Palliative care has different goals than curative care, particularly for hospice patients nearing the end of life. It can be difficult to find pharmacological guidance for the conditions and comorbidities encountered in hospice. Enclara Pharmacia’s Palliative Pearls series helps fill the gap. Inspired by real life clinical consultations between hospice clinicians and Enclara pharmacists, these clinical case studies and reviews are provided as a service to the entire hospice community.
Gastroparesis: Patient Case and Brief Review
Gastroparesis is a syndrome of delayed gastric emptying of solids, in the absence of an obstruction, with main symptoms of nausea, vomiting, early satiety, belching, bloating and/or upper abdominal pain. It can be a side effect of medications or occur independently. Dietary modifications and adequate hydration are first line interventions but changing or adding medications can also help. Find out more about managing this troublesome condition.
Principles of Pediatric Dosing
When it comes to medications, children are not mini adults. Often, labeled dosing recommendations do not include pediatrics. Palliative care literature specific to this population is scarce. This review covers some of the differences in pediatric physiology, dosing considerations and guidance for maintaining adherence. It’s a must-read for clinicians that serve this special population.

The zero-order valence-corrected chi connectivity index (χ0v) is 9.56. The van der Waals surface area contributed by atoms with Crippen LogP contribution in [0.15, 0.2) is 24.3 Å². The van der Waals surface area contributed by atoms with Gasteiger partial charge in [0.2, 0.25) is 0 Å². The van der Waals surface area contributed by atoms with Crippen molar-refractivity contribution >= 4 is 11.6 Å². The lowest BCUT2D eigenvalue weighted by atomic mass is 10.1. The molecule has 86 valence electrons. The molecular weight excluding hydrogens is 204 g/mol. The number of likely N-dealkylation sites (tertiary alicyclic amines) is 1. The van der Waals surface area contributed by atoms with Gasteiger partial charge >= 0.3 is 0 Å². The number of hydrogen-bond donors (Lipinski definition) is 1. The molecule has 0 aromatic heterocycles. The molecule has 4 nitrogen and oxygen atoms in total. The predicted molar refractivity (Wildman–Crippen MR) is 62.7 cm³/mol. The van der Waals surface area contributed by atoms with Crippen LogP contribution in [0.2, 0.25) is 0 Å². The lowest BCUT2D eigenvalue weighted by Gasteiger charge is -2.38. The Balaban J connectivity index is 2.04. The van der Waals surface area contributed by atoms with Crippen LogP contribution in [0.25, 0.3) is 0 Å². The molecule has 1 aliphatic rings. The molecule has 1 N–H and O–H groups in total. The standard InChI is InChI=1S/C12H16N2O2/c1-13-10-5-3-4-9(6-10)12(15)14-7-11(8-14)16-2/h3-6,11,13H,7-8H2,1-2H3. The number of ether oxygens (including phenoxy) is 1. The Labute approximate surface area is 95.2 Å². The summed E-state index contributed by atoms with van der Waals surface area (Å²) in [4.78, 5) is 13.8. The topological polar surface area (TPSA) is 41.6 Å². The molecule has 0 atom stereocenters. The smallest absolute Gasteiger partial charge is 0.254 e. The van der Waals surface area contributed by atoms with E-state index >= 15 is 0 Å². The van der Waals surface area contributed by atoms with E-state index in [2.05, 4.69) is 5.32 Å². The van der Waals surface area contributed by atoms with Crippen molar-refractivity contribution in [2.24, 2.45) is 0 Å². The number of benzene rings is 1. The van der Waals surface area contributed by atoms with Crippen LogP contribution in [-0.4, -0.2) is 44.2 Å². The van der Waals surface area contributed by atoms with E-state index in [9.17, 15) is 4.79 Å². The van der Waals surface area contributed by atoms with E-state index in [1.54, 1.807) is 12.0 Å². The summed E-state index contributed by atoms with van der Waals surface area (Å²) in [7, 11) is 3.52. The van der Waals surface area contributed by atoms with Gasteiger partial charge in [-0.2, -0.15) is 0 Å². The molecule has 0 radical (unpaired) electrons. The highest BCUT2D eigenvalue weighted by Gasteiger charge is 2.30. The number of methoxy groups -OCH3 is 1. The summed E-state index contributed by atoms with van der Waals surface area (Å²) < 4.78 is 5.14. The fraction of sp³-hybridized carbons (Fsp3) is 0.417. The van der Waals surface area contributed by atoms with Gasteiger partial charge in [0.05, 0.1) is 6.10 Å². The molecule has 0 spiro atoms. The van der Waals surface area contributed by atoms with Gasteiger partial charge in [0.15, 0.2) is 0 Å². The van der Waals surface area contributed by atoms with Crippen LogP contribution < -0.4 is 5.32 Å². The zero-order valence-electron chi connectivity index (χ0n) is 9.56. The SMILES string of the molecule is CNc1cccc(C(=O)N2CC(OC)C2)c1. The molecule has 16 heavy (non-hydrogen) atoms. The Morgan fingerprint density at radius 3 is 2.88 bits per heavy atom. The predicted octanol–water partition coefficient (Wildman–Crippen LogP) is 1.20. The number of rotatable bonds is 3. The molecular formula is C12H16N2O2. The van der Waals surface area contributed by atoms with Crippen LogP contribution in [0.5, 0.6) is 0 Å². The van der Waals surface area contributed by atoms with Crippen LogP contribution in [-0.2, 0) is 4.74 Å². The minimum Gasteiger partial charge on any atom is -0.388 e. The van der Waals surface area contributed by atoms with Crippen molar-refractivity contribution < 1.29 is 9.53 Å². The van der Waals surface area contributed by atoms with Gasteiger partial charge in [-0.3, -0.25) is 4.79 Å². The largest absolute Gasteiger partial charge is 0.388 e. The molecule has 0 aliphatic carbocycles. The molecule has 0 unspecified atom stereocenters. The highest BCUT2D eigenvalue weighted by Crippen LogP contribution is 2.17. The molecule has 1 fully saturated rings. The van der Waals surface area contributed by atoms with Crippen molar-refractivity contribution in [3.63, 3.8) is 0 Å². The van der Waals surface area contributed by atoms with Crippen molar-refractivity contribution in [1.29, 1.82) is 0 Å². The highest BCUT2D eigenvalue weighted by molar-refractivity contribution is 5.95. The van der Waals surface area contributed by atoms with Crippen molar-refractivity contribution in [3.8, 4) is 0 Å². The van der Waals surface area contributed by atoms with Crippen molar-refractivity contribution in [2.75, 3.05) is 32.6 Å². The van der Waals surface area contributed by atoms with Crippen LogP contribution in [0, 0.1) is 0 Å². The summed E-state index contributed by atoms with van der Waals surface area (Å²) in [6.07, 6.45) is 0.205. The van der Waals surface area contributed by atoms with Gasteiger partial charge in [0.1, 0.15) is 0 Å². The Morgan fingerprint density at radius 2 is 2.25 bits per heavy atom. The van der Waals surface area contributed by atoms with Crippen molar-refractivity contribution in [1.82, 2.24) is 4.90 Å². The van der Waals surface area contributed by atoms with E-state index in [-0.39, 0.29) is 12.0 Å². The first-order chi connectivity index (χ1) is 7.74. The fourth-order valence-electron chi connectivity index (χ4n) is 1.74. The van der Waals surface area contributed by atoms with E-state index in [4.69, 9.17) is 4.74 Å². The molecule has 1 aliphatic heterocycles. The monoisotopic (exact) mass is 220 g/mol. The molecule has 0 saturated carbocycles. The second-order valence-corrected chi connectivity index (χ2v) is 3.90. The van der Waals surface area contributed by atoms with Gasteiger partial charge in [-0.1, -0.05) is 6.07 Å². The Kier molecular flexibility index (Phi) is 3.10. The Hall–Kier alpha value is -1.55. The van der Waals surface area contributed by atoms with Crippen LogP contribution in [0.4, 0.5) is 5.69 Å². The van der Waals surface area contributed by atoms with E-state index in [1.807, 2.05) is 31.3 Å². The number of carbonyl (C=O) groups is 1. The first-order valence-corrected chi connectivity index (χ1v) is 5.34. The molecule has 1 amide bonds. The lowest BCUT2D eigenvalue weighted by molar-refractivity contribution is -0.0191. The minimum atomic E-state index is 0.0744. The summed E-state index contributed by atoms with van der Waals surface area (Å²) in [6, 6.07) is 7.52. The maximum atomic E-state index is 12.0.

Recognizing Delirium in Home Hospice
Delirium can be distressing for both patients and caregivers. This review explores the myriad risk factors for delirium and some of the tools used to screen for it. It also covers pharmacological and non-pharmacological interventions, including the debate around the appropriateness and efficacy of antipsychotics. Don’t miss this opportunity to gain a better understanding of how to prevent, screen for and manage delirium.
Dyspnea and Opioid Use
Dyspnea covers a variety of breathing difficulties associated with late-stage COPD and several other life-limiting conditions. There are a variety of pharmacological interventions to reduce its severity, including oral, parenteral and inhaled opioids. Learn more about dosing and administration of opioids for patients with dyspnea.
Conversion from Transdermal Fentanyl Use to Oral Administration in Cachectic Patients.
Cachexia, or involuntary weight loss, is a syndrome of progressive and ongoing loss of skeletal muscle mass (with or without loss of fat mass). It’s often the result of an underlying disease such as cancer, AIDS or COPD. Cachexia can reduce the benefit of transdermal fentanyl administration, leaving patients with unresolved pain. This case study includes directions for converting patients from fentanyl patch to oral opioid administration.
- Benefits of Deprescribing for Patients Nearing End-of-Life (whitepaper)
- Equity in Palliative Care and Hospice (whitepaper)
- Educational Resources for Respiratory Symptoms and Palliative Care